Temporary medical exemptions for COVID-19 vaccination of people working or deployed in care homes

The Government yesterday announced a temporary exemption to the vaccination of people working in care homes.

The Health and Social Care Act 2008 (Regulated Activities) (Amendment) (Coronavirus) Regulations 2021 (the “Regulations”) were approved by Parliament on 22 July 2021 to make vaccination a condition of entering a CQC-regulated care homes in England, unless those persons are able to evidence a medical exemption to the satisfaction of the registered individual. A 16-week grace period was put in place to ensure staff who haven’t been vaccinated could take up the vaccine before the Regulations come into force on 11 November 2021.

The latest statistics show that around 82% of care home staff are now fully vaccinated but there has been some disquiet about those people who are not able to get the vaccine for medical reasons and clarity has been needed as to how the Government was going to ensure that these persons were not disadvantaged.

On a temporary basis, from yesterday, people working or volunteering in care homes and who have a medical reason why they are unable to have a COVID-19 vaccine, will be able to self-certify that they meet the medical exemption criteria. The Government has created appropriate forms for employers and employees to use. Workers who are exempt will need to sign appropriate forms and give this to their employers as proof of their temporary exemption status. This self-certification process is temporary only and has been introduced for a short period until the new NHS Covid Pass system goes live and once this happens, care home workers will need to apply for a formal medical exemption through that process. The ability to use this self-certification will expire 12 weeks after the Covid Pass system is launched.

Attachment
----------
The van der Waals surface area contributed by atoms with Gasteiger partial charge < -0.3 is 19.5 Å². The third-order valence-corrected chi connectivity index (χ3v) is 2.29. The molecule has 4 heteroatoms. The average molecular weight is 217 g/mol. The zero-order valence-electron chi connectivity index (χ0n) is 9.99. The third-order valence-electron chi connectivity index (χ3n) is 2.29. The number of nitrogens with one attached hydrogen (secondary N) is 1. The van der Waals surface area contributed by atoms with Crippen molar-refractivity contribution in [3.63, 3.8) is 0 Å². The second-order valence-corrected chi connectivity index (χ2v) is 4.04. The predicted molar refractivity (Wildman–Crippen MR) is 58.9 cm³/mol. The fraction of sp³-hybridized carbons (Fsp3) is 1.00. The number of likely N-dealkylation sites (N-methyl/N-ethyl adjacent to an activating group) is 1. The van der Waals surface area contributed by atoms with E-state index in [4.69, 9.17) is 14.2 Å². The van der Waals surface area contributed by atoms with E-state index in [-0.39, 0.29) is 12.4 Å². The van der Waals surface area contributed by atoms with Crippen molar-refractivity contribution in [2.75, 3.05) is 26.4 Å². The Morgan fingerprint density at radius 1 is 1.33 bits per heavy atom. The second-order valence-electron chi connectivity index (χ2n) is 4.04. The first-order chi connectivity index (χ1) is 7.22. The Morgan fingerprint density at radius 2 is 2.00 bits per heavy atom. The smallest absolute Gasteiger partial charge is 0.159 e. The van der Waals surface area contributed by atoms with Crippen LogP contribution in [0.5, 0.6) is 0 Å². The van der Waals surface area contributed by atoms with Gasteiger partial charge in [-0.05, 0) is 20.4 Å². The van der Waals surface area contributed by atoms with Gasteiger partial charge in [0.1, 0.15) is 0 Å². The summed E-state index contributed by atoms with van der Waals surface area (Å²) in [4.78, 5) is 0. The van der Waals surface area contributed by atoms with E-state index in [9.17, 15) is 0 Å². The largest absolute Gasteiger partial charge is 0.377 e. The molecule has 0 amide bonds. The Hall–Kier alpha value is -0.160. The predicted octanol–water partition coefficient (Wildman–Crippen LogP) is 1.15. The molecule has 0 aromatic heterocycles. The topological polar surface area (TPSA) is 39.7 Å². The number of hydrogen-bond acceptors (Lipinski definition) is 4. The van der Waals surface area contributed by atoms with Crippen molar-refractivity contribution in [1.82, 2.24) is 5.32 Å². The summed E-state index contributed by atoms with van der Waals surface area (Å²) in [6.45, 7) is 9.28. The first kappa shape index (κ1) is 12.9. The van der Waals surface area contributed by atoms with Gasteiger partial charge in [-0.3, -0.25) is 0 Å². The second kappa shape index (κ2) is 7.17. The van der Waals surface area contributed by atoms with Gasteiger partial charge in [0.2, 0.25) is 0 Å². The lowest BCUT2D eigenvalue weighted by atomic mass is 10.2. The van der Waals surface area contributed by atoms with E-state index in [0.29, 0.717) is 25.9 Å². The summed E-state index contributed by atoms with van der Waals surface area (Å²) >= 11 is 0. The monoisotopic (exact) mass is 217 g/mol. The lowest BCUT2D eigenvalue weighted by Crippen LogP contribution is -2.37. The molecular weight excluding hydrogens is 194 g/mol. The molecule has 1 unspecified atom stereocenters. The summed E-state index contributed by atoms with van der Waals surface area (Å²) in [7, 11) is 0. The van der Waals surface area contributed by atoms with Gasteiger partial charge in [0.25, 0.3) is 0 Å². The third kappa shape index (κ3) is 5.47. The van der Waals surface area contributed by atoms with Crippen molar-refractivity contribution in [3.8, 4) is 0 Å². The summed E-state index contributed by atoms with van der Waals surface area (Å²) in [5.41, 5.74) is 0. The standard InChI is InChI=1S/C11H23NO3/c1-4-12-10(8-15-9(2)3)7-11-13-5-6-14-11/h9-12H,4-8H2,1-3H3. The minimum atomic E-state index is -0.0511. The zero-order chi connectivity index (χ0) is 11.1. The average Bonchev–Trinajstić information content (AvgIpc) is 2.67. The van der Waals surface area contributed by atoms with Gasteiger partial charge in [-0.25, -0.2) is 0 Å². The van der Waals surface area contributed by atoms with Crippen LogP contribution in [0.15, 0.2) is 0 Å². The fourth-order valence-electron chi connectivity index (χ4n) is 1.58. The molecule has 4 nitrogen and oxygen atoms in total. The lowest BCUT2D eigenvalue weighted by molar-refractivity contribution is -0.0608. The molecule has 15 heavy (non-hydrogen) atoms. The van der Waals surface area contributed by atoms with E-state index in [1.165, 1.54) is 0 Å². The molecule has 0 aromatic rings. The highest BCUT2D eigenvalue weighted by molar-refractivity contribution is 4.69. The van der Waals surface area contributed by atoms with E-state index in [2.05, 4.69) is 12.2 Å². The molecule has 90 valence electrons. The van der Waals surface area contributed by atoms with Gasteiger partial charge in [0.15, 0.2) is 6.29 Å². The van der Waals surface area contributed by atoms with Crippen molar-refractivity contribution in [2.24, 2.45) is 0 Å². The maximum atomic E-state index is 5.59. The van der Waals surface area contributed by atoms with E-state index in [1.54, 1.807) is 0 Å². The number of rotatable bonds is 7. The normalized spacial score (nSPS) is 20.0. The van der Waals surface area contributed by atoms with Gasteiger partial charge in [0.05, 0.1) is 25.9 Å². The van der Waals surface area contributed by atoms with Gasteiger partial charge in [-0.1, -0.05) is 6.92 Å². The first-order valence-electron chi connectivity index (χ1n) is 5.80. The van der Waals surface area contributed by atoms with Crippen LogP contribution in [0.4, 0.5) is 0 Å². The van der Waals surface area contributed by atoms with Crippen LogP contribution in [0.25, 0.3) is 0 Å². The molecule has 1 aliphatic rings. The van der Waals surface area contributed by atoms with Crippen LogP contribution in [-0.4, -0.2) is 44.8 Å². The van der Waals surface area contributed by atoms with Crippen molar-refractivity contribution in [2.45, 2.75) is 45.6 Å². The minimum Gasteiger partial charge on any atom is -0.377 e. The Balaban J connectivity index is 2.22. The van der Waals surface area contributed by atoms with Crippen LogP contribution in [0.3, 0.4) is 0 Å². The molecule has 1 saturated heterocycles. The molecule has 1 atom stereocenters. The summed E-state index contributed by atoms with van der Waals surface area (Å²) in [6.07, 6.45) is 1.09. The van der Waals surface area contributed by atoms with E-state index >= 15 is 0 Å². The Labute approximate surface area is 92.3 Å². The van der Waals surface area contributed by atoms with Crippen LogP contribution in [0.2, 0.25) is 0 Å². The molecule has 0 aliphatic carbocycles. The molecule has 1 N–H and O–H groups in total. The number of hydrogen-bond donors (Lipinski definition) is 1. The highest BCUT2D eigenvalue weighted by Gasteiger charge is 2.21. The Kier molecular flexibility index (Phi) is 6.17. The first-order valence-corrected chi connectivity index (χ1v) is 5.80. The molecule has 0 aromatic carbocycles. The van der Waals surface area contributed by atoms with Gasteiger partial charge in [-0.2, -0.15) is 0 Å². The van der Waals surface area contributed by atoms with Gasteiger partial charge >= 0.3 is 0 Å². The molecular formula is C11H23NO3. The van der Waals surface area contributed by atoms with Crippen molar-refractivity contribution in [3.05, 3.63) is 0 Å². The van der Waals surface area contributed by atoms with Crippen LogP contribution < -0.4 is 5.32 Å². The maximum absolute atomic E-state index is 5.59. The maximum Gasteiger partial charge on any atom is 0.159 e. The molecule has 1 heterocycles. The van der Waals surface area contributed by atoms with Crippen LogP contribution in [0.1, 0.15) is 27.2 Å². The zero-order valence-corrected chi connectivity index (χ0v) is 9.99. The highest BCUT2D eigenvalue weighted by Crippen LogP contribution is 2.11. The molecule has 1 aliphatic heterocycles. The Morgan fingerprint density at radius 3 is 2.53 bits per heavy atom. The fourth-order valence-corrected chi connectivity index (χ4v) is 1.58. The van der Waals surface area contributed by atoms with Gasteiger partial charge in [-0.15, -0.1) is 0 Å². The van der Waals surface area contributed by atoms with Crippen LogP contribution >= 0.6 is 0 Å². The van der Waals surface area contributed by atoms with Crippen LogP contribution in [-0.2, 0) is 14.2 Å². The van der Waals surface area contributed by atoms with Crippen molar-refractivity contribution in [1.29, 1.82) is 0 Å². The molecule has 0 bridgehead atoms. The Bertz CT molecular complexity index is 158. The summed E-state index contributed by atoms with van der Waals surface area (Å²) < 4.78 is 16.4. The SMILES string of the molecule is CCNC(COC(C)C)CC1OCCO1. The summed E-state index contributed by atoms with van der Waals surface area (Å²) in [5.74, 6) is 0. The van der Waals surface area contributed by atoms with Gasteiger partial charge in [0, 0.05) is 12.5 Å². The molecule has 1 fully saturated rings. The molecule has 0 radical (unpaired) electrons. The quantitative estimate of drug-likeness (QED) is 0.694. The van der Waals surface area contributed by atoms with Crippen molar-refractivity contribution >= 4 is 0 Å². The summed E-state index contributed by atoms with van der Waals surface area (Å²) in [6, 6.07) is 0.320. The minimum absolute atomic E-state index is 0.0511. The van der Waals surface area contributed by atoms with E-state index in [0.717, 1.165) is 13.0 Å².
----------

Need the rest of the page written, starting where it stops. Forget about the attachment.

Who is exempt

While the list is not exhaustive, the Government statement provides some examples, as follows:

  • those receiving end of life care where vaccination is not in the individual’s interests;
  • those with learning disabilities or autistic individuals, or with a combination of impairments which result in the same distress, who find vaccination and testing distressing because of their condition and cannot be achieved through reasonable adjustments such as provision of an accessible environment;
  • those with medical contraindications to the vaccines, such as, severe allergy to all COVID-19 vaccines or their constituents; or
  • those who have had adverse reactions to the first dose (for example, myocarditis).

It is, therefore, clear that there has to be very pressing reasons and an employee who uses the medical exemption without good reason could be the subject of disciplinary action for misleading their employer. However, the temporary exemption is not law and the legal position remains that an individual must provide satisfactory evidence to their employer. That said, whilst the temporary exemption remains, it is difficult to see how an employer would be disadvantaged if they have used it appropriately.

If you would like to discuss this further, please contact Keith Land Partner and Head of the Employment Team on 0191 226 4892 or keith.land@sintons.co.uk.

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